See General Abbott's opinion.
I'm not a lawyer, but I find the stance ridiculous. The Legislature authorized a needle exchange pilot in Bexar County, which by definition involves allowing needles to be exchanged with addicts. But according to Abbott, because:
the Legislature has expressly demonstrated its ability and willingness to exclude otherwise criminal acts from prosecution under the Texas Controlled Substances Act--but did not do so here--this office can neither assume nor legislate such an intent.So in other words, Abbott believes the Legislature intended to allow a needle exchange program in San Antonio but simultaneously intended for participants - both addicts and government employees - to be prosecuted for engaging in it. That's angeringly stupid, but there's little to be done about it until the Legislature gets back to town. Personally, I think Wentworth should have eschewed the opinion and just let the county launch the program. Often in such matters, it's better to ask forgiveness than permission.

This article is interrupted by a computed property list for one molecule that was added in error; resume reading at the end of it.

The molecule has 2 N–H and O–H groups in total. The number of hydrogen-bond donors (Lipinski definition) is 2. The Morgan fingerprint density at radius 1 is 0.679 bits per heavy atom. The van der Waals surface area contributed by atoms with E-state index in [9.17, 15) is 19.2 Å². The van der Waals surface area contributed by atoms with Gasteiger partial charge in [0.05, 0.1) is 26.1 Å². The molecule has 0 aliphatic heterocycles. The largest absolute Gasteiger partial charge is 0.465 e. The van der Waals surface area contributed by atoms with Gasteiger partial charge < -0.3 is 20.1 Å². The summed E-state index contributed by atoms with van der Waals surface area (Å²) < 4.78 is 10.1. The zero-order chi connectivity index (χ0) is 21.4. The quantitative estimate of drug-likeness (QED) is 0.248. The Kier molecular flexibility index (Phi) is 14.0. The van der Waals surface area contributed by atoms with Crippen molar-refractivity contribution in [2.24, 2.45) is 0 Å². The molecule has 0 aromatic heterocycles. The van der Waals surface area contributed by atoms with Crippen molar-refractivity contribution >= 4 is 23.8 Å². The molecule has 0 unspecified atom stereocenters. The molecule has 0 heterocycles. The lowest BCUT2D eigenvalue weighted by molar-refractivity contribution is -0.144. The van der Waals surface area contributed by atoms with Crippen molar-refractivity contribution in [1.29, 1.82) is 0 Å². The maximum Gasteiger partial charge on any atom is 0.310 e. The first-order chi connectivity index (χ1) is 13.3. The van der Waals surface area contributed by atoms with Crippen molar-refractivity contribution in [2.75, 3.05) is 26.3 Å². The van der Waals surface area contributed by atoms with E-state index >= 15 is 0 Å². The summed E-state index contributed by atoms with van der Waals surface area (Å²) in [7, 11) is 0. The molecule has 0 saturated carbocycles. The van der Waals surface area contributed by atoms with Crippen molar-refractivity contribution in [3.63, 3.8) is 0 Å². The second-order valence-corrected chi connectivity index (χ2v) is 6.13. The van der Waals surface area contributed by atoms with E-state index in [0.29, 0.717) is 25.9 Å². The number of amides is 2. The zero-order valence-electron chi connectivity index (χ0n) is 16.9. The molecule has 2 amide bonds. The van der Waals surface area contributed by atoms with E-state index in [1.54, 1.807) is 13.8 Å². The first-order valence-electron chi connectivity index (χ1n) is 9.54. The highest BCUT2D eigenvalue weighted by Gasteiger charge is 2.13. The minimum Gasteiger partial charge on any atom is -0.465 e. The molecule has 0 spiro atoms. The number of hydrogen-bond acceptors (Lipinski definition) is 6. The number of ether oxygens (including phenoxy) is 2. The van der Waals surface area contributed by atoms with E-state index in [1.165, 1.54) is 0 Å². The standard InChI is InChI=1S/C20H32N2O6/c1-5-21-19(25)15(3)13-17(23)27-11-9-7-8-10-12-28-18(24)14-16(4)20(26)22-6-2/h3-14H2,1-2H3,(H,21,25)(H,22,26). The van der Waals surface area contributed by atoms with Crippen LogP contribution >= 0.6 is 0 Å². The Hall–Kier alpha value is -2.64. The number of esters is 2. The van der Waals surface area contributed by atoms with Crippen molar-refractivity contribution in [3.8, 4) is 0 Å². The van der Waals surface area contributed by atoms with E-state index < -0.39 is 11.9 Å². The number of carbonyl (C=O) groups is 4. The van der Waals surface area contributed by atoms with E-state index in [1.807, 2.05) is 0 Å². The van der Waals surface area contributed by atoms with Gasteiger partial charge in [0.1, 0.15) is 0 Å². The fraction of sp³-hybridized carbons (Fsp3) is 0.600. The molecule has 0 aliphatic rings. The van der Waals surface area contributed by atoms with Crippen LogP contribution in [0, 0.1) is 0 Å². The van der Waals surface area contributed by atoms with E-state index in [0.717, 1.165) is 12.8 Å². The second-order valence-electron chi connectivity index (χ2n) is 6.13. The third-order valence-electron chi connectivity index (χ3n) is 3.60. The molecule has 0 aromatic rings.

Needle exchange legislation in 2007 enjoyed bipartisan support, and its main opponent in the House of Representatives, Dianne Delisi, won't be back next year, so I suspect the pilot won't have trouble passing again. In fact, I wouldn't be surprised if other counties (like Travis) wanted in on the deal. For now, though, Abbott and Reed have succeeded in delaying the project, though for the life of me I don't understand their motives.